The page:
Celebrating Women Who Create, Focus and Lead
by Ashley Still
posted on 03-30-2020
This month we celebrate not only Women’s History Month but also the 100th anniversary of the ratification of the 19th Amendment. Taking a moment to reflect on this important milestone, what strikes me is that as our society progresses, it’s easy to take for granted fundamental rights — like voting.
It’s important to remember that it was not a forgone conclusion that women’s right to vote would be achieved. In fact, I was recently reading a trivia book with my son, who was appalled to learn that it was illegal for women to wear pants in Paris in the early 1900s. His outrage at the “silly” pants laws of years past shows how far many societies have come, and also puts into context just how hard the mission of the suffragettes was to achieve. Beginning in the mid-19th century, several generations of suffrage supporters lectured, wrote, marched, lobbied, and practiced civil disobedience to achieve what many Americans considered a radical change of the Constitution. Few early supporters lived to see the final victory in 1920.
That’s a long way of saying that we all need to vote. For many women in the world, this freedom remains elusive, and the very least we can do is exercise this fundamental right. And, it’s completely your choice whether you wear pants to the voting booth!
This year, Adobe is celebrating Women’s History Month by featuring speakers, videos, and other events that celebrate women who continue to lead change and help women succeed. Through digital channels, we are showcasing women globally who exemplify Adobe’s capabilities for growing their careers and making an impact. These capabilities include creating what is next, focusing on tomorrow, and leading others to achieve. I’ve been fortunate to be surrounded and inspired by women who embody these attributes and demonstrate mastery in their chosen field. Here are a few of my favorites:
As a young girl, I adored the “Little House on the Prairie” books by Laura Ingalls Wilder. Her ability to transport me from suburban Maryland to the plains of Kansas and the idea that a young girl could be so free and adventurous inspired me. Since then, I’ve become a fan of many other creative female writers like Jane Austen, Joan Didion, Harper Lee, Margaret Atwood, J.K. Rowling, Alice Walker, and countless others. In their own ways, each of these women created worlds that invite us to learn and grow.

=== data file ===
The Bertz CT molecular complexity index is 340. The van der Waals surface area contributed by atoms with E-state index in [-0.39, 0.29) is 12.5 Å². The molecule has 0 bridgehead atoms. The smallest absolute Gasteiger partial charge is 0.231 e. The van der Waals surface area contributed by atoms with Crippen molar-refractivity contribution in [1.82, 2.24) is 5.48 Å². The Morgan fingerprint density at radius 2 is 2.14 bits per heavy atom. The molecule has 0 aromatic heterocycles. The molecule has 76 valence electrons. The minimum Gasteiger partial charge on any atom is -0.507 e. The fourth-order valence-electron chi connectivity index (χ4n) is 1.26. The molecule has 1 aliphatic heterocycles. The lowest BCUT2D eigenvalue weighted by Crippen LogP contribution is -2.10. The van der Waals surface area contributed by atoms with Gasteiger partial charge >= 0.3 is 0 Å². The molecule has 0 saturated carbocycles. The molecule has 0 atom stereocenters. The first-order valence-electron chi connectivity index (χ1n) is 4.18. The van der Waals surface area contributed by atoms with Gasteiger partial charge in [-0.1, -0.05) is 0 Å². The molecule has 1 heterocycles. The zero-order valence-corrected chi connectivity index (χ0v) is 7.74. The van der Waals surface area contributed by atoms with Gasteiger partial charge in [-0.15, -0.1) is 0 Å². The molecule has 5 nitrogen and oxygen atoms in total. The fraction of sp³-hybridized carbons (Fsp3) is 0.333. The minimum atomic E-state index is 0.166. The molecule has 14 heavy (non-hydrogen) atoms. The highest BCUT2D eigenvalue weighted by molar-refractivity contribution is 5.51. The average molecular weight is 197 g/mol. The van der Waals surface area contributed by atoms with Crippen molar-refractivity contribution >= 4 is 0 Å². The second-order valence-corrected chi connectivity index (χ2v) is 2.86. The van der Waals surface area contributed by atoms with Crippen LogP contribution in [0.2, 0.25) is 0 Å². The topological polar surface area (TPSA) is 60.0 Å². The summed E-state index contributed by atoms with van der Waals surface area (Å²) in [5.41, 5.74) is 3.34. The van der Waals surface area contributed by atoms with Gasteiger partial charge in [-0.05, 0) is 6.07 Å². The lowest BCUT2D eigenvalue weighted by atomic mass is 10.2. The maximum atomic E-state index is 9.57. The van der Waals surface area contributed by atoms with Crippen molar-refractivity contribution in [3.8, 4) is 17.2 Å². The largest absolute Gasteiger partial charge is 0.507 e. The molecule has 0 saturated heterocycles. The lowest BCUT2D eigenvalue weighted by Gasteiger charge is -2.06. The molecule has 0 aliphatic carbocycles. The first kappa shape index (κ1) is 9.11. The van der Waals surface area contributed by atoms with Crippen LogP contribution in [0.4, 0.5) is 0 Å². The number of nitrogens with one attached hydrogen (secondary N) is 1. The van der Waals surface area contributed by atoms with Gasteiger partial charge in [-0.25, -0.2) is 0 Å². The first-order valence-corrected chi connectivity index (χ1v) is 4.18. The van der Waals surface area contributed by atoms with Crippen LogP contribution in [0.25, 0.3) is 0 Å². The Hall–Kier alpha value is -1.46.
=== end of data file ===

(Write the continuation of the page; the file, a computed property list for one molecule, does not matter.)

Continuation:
To me, the ability to focus means bringing a singular emphasis to one field or area, and, through that focus, participate in changing the status quo. Susan B. Anthony is a great example. Her persistent and unfailing commitment to women’s suffrage constituted her life’s work. Similarly, Mother Teresa’s humble but remarkable service to the poor of Kolkata exemplifies a similar, powerful focus. I’m also inspired by Kiva, which focuses on micro-financing to entrepreneurs, 85% of whom are women. To celebrate Women’s History Month, Adobe is extending its partnership with Kiva through an additional Adobe & Women employee-network directed contribution.
I admire many leaders, and many of them are women. They are remarkable not for being women, but for leading with excellence. Having just returned from India, Indira Gandhi is top of mind. Becoming prime minister of India in 1966, she led with strength and compassion to help build the world’s largest democracy. With a background in economics, I’m always interested in the way finance plays a role in society — it’s one of the reasons I’m so impressed by Christine Lagarde’s leadership at the European Central Bank and International Monetary Fund. In these positions, she has redefined the role these institutions play in arresting climate change and enabling opportunities for women and young people in developing economies.
Closer to home, the Adobe & Women employee network is launching a new video series called Adobe WE (Women Executives Leadership series). These videos will feature candid conversations among female leaders at Adobe about topics of importance to us all, like navigating your career, building influence, and exercising your seat at the table. These are great examples of women who create, focus, and lead.
Watch the first episode in which Gladys Liu (senior director, service life cycle and product operations), Lisa Graham (senior director, education GTM), and I discuss our nonlinear career paths, how to find mentors and sponsors, when to make a career pivot, and how to navigate different seasons of your career. We had a lot of fun recording these conversations, and we hope you’ll gain some helpful insights and encouragement from them.
Something magical happens when strong, competent, and honest women get together to talk. I emerged from the discussion feeling excited and challenged by the creativity, focus, and leadership of these women — and I hope you will, too.
Happy Women’s History Month!
Topics: Community, Diversity & Inclusion